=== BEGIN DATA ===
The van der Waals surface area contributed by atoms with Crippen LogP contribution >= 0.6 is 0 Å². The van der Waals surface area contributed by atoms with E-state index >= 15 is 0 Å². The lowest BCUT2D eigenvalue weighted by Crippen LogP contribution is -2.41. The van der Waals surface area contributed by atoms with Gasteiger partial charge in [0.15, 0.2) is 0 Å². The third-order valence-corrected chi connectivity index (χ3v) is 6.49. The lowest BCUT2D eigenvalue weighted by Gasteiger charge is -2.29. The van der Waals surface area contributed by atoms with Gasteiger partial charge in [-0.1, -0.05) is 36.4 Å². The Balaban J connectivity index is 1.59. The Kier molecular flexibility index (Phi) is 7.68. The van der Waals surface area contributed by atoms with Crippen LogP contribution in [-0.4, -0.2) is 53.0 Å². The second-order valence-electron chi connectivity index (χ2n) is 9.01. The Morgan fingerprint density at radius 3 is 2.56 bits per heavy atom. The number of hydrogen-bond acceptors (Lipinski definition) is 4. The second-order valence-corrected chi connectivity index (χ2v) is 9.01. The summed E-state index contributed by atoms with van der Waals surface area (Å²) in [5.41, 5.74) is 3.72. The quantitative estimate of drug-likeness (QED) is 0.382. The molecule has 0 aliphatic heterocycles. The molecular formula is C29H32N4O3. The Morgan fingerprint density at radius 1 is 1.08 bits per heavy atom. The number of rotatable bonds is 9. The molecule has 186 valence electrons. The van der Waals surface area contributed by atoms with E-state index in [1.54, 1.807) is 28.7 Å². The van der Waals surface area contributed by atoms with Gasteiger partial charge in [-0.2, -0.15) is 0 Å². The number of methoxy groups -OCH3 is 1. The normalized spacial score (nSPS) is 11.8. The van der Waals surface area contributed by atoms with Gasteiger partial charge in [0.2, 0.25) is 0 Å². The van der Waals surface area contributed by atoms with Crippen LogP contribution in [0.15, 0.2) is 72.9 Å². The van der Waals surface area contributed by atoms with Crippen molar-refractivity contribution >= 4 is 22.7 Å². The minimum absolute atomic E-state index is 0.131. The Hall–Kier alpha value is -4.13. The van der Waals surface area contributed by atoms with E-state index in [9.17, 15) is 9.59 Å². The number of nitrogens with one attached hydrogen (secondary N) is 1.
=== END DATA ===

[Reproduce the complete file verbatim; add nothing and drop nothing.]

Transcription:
The van der Waals surface area contributed by atoms with Crippen LogP contribution >= 0.6 is 0 Å². The van der Waals surface area contributed by atoms with E-state index >= 15 is 0 Å². The lowest BCUT2D eigenvalue weighted by Crippen LogP contribution is -2.41. The van der Waals surface area contributed by atoms with Gasteiger partial charge in [0.15, 0.2) is 0 Å². The third-order valence-corrected chi connectivity index (χ3v) is 6.49. The lowest BCUT2D eigenvalue weighted by Gasteiger charge is -2.29. The van der Waals surface area contributed by atoms with Gasteiger partial charge in [-0.1, -0.05) is 36.4 Å². The Balaban J connectivity index is 1.59. The Kier molecular flexibility index (Phi) is 7.68. The van der Waals surface area contributed by atoms with Crippen LogP contribution in [-0.4, -0.2) is 53.0 Å². The second-order valence-electron chi connectivity index (χ2n) is 9.01. The Morgan fingerprint density at radius 3 is 2.56 bits per heavy atom. The number of hydrogen-bond acceptors (Lipinski definition) is 4. The second-order valence-corrected chi connectivity index (χ2v) is 9.01. The summed E-state index contributed by atoms with van der Waals surface area (Å²) in [5.41, 5.74) is 3.72. The quantitative estimate of drug-likeness (QED) is 0.382. The molecule has 0 aliphatic heterocycles. The molecular formula is C29H32N4O3. The Morgan fingerprint density at radius 1 is 1.08 bits per heavy atom. The number of rotatable bonds is 9. The molecule has 186 valence electrons. The van der Waals surface area contributed by atoms with E-state index in [1.54, 1.807) is 28.7 Å². The van der Waals surface area contributed by atoms with Gasteiger partial charge in [-0.2, -0.15) is 0 Å². The number of methoxy groups -OCH3 is 1. The normalized spacial score (nSPS) is 11.8. The van der Waals surface area contributed by atoms with Gasteiger partial charge in [0.2, 0.25) is 0 Å². The van der Waals surface area contributed by atoms with Crippen LogP contribution in [0.15, 0.2) is 72.9 Å². The van der Waals surface area contributed by atoms with Crippen molar-refractivity contribution >= 4 is 22.7 Å². The minimum absolute atomic E-state index is 0.131. The Hall–Kier alpha value is -4.13. The van der Waals surface area contributed by atoms with E-state index in [9.17, 15) is 9.59 Å². The number of nitrogens with one attached hydrogen (secondary N) is 1.